I am impressed by the Court's demonstration of the intent of the Legislature, manifested in several statutes, to vest general control over the location of aeronautical facilities in municipalities through the exercise of the zoning power. maj. op. (pp. 452-453). In view thereof, it would require compelling evidence to justify a conclusion that the Legislature intended, by the Aviation Act of 1938, to permit the administrator of the regulatory plan created thereby to impose upon a municipality a heliport prohibited by a valid zoning ordinance. I find no such evidence in that statute. Supervision over "the establishment, location, maintenance, operation * * *" etc. of airports, heliports and helistops, N.J.S.A. 6:1-29; 27:1A-5, imports to me that, in relation to the location of such a facility, the Commissioner has authority to prohibit or regulate a location which is unsafe or otherwise functionally unsuited from an aeronautical or avigational viewpoint. I find in the act no support for the concept that the Commissioner was authorized to direct the creation of a private heliport at any given site, upon an application for a license therefor, notwithstanding a valid local prohibitory zoning ordinance.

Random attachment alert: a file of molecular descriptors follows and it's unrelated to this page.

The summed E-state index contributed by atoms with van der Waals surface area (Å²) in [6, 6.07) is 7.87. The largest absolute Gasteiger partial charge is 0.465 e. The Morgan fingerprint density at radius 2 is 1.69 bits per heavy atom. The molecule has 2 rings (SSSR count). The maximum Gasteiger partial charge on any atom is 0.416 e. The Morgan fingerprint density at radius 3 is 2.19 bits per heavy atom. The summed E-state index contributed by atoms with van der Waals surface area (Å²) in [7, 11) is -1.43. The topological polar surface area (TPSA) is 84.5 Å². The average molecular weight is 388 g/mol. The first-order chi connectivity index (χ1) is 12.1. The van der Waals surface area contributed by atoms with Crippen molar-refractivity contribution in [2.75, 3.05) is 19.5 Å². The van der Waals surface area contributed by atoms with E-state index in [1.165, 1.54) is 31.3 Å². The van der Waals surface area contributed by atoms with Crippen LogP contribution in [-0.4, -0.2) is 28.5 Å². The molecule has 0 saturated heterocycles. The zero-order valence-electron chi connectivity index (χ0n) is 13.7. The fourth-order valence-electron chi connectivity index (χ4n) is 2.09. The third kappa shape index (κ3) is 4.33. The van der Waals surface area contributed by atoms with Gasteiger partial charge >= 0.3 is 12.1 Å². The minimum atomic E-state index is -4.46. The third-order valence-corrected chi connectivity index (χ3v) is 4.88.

The validity of the Hawthorne zoning ordinance (aside from the rejected preemption contention) has not been challenged herein and must therefore be assumed for purposes of this case. Any zoning ordinance of this nature must of course be reasonable, and variances are legally available upon proper showings. But on the record of the
[77 NJ Page 458]
present case the Hawthorne ordinance is an absolute bar to plaintiff's proposed use.